Miss a turn.

I’m writing this because a lot of people have been asking if I’ve fallen off the face of the earth.

To be honest, I feel very much as if I have.

Almost 6 months ago, I left Korea. I left a steady job. I left children I’d taught for nearly 4 years, some of whom I’d come to love as if they were my own. I left surroundings that were familiar and safe. I left a wide circle of friends. I left a good salary and a comfortable life. I left a place where I finally felt like I was part of a community.

Why?

No, I’m really asking. Why?!

I write this from a flat even smaller than the one I had in Korea, and much less modern. I get up before 6am every day, and spend the majority of my time not teaching (which I still love), but travelling blearily and wearily from one school to another. I’m permanently exhausted, and find it hard to stay awake past dinner time – which means going out and making friends has been at the bottom of my list of priorities, under “sleep, times a million”. Of course, the knock-on effect of that is isolation, which brings loneliness, which leads to introspection, regret, self-pity, and general misery.

I miss my friends. I miss my students. I miss my job. I miss my free time.

I miss my life.

Two years ago, I turned 30. I spent that birthday with the most amazing group of friends, who planned an absolutely perfect celebration for me, from a boat trip to a jazz bar to karaoke to a photo album full of memories.

Last week, I turned 32. I spent that birthday counting down the hours until home time (Thursday is the worst day), and then sitting alone in my grotty flat, in a city I’ve hardly seen anything of, looking at old photos and crying most pathetically into the fur of a teddy bear. Two years between the best birthday of my life and the worst one.

I hate it here.

I can’t even write coherently about it, because my thoughts and feelings are a jumbled mess. If I don’t like my job, I should just quit. If I quit, it will look really bad on my CV (it’s a really prestigious, internationally respected company). I should go out and make friends. I’m tired all the time, I don’t have the energy. I’m in my thirties, what have I got to show for it? And around and around I go.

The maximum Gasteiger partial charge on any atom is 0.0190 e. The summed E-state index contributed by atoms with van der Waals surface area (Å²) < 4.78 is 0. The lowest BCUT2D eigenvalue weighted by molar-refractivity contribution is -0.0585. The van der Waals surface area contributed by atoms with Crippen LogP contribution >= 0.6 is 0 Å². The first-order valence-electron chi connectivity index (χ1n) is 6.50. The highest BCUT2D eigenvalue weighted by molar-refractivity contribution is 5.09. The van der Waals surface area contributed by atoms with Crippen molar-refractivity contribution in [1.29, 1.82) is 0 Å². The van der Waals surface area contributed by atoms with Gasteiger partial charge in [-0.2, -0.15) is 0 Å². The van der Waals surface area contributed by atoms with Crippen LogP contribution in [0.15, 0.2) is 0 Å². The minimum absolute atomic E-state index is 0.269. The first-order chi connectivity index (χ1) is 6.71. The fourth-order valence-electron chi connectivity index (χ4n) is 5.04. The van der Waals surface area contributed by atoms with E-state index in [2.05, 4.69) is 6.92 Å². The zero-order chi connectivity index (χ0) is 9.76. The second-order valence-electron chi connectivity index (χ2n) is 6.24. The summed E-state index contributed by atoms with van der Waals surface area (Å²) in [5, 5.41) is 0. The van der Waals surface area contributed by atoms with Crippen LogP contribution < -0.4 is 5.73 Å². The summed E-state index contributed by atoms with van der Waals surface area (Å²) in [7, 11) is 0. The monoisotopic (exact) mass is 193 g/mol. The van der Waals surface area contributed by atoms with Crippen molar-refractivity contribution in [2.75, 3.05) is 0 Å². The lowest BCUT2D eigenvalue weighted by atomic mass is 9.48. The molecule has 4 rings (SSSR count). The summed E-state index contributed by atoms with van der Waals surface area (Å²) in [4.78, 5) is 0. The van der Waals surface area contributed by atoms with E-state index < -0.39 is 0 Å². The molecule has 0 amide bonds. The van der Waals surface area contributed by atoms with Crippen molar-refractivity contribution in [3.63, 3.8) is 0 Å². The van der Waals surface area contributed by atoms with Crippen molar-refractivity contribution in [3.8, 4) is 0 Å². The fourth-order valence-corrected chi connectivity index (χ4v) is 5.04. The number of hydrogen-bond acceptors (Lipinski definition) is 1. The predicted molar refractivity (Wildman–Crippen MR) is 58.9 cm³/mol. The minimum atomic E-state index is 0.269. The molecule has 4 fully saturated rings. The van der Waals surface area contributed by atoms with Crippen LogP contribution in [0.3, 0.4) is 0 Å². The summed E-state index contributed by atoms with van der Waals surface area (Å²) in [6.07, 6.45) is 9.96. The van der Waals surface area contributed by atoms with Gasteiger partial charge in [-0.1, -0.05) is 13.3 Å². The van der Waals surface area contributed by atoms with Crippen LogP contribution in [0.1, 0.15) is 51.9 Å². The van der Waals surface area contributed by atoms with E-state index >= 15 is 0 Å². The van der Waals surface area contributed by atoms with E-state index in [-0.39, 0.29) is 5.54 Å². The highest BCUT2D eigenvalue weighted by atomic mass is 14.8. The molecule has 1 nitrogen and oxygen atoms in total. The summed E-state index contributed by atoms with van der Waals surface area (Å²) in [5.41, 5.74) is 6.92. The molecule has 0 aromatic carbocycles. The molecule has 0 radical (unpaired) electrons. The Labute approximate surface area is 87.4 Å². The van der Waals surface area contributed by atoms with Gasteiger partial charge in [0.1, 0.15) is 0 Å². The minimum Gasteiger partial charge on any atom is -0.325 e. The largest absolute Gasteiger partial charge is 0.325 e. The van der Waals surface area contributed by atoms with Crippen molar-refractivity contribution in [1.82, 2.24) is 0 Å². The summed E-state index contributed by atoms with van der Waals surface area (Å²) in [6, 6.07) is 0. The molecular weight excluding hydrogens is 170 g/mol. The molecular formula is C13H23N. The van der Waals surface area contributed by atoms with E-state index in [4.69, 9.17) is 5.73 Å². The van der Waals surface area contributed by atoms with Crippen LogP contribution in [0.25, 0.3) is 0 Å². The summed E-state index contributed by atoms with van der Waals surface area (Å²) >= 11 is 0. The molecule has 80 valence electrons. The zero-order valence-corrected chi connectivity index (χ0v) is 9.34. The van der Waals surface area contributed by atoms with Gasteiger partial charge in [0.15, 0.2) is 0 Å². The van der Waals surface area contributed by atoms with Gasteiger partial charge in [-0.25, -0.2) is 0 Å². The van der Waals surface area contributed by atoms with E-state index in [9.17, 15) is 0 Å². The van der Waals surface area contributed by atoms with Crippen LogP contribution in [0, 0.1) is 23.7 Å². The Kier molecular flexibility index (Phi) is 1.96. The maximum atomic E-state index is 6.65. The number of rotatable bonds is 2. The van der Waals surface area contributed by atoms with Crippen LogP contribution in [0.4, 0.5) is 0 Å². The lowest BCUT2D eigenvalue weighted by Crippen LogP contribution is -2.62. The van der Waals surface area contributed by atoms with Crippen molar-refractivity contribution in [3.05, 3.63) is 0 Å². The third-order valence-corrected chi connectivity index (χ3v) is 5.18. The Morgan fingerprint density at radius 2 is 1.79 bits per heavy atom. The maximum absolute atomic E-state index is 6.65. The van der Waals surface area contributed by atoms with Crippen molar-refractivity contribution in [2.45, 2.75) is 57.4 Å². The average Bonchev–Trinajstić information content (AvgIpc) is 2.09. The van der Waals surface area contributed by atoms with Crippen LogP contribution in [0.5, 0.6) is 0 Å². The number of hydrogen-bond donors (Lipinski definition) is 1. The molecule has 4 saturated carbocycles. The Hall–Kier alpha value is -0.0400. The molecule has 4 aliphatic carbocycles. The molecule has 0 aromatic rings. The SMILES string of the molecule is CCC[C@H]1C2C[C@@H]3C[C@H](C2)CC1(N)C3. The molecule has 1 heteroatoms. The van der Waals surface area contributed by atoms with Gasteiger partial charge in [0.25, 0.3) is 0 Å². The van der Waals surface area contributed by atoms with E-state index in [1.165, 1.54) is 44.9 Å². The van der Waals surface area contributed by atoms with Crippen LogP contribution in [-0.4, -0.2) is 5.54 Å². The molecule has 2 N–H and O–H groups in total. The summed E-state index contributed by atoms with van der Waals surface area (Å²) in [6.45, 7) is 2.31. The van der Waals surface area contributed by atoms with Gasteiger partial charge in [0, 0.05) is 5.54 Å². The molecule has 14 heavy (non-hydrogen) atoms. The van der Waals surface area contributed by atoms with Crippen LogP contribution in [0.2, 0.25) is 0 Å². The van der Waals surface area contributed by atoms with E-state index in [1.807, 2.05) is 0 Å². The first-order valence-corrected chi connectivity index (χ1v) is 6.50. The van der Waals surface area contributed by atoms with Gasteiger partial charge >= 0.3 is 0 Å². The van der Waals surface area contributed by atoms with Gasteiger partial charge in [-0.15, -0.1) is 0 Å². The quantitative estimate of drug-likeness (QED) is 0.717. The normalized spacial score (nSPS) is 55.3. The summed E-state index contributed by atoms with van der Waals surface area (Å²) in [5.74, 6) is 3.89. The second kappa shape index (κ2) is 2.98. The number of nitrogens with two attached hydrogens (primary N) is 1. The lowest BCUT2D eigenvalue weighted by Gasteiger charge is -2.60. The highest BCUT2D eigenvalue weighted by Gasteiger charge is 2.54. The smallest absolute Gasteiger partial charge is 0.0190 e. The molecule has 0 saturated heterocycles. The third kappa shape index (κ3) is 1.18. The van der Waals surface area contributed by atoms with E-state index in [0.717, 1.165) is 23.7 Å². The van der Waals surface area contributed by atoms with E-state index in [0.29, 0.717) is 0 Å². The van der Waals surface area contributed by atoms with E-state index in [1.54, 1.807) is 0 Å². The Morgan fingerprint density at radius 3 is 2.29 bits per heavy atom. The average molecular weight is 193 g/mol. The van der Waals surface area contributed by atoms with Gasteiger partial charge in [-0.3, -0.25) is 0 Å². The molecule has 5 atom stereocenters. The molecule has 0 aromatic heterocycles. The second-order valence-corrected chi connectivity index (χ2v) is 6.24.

There’s a public holiday here on Monday, and I found out yesterday that my early class on Tuesday has been cancelled. I spent hours last night scouring the internet for a cheap last minute flight home for the weekend, but apparently that doesn’t exist. So there goes the main reason for moving back to Europe, doesn’t it? Sure, the flights are cheaper than from Korea, but that hardly matters when I’m making in a month here what I earned in a week there.

Stupid, stupid, stupid.

It’s like it’s a giant game of snakes and ladders, and a few years ago I was up in the 90s somewhere. then I landed a small snake and slid down a few rows. Kept going, rolled the dice, got unbelievably lucky with a good CELTA result, an instant job offer, and a place to live… and immediately landed on the snake that makes you go all the way back down to square one, where everything is about a million times worse than it was the first time you were there because you can see everyone else up near the top, generally via Facebook statuses and photos showing you how much fun you would be having if you were with them. The loneliness and regret is overwhelming. Some days, I genuinely can’t remember the last time I had a conversation with an adult. I ripped myself out of my own life, and now I no longer have one.

I have no idea what I’m doing, why I’m here, what I want, where I’m going, or what to do.

So that’s why I’ve disappeared. This ridiculous piece of writing probably proves that it was a good idea for me to just shut up and fade into the background, eh?

Sorry. I’ll be back when I figure it out…

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